An Innovative Approach to Early Childhood Education

By Karen Shih

For 15 years, Anne Douglass, PhD’09, saw daily the stress faced by low-income families throughout the Boston area. As a preschool teacher, director and education consultant, she worked primarily with children and families who were homeless and experiencing significant trauma.

“There is no policy investment that offers a bigger return on investment than high-quality early care and education. Children who would otherwise be excluded from this opportunity are able perform alongside their more advantaged peers,” she says. “The more I saw this firsthand, the more I wanted to address those inequities at a broader scale.”

She turned to the Heller School to make that possible. “It attracted me because of its interdisciplinary perspective and its deep commitment to applied work,” she says.

Today, as an associate professor and the executive director at the Institute for Early Education Leadership and Innovation at the University of Massachusetts Boston, Douglass trains hundreds of early childhood educators per year in entrepreneurial leadership and small business innovation. Most are teachers who are now pursuing a bachelor’s degree, while others are college graduates earning a post-master’s certificate or doctorate.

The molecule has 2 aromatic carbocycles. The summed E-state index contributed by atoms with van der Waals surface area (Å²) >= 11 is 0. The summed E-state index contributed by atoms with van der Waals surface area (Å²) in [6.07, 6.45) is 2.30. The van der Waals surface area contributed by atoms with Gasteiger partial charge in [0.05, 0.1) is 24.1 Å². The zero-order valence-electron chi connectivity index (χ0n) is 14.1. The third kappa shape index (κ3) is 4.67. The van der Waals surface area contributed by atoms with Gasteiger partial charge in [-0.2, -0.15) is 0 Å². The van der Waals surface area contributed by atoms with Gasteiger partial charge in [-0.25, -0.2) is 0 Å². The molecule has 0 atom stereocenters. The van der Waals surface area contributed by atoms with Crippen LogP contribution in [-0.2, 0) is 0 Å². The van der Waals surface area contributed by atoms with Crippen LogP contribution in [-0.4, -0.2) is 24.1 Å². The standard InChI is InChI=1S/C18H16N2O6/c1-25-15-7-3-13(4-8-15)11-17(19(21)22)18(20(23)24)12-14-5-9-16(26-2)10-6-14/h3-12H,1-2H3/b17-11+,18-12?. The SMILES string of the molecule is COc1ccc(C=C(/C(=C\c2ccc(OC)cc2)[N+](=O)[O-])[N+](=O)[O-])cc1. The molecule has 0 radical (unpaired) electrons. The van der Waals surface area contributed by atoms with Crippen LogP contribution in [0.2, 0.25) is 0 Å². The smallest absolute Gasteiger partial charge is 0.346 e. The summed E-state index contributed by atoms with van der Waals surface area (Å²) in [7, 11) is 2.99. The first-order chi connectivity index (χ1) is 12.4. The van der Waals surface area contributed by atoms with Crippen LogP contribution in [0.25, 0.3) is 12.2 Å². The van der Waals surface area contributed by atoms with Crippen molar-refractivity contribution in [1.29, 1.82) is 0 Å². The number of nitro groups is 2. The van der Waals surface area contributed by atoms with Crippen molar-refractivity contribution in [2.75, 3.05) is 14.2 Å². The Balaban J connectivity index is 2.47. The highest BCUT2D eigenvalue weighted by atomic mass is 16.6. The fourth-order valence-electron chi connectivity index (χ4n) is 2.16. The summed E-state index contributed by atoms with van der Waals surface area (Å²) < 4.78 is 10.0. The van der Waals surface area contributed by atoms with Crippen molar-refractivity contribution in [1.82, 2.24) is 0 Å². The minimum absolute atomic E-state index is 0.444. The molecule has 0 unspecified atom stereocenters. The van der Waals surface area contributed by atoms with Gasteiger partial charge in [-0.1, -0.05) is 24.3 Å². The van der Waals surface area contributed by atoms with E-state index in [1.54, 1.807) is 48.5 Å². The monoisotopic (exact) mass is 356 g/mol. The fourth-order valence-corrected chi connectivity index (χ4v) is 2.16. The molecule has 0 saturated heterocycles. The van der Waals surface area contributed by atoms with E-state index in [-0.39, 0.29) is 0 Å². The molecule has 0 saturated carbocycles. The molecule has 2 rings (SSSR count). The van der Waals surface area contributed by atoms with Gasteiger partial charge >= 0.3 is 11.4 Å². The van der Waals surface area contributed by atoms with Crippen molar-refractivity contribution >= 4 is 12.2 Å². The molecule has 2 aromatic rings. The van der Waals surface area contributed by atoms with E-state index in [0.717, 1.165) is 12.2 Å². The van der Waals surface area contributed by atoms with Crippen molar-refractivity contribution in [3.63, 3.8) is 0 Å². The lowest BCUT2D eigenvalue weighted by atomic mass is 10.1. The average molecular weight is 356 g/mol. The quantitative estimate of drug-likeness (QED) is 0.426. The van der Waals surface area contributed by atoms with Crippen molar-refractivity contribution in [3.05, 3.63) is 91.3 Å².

“This is my dream job,” she says. “For years, I resisted the temptation to go into academia because I didn’t want to be in an ivory tower thinking about things that would never be implemented. But our leadership development program is like a laboratory. Our students develop ideas about how to improve the quality of early education, test them in classrooms and report results to drive greater change.”

Too often, policies to improve the quality of early care and education are created without input from the educators themselves, says Douglass.

“The work I’m doing at the institute is really trying to change that,” she says. “Our students come to see themselves as leaders and innovators. Instead of leaving the field, as many early educators do, they stay and become agents of change.”

For example, one student designed an app that allowed teachers and parents to share songs they sang in the classroom and at home, often in other languages. This helped cultivate children’s early language skills. Through the support and connections of the institute, that alumna is now planning to expand the idea throughout Massachusetts.

Being open to new ideas is key in both her work today and throughout her studies, Douglass says.

“I went into Heller to pursue what I was most passionate about and learned things I knew nothing about before, like organizational theory with Jody Hoffer Gittell. The immersion in organizational science research and theories of leadership have proved to be most influential in shaping my ideas and bringing them to fruition.”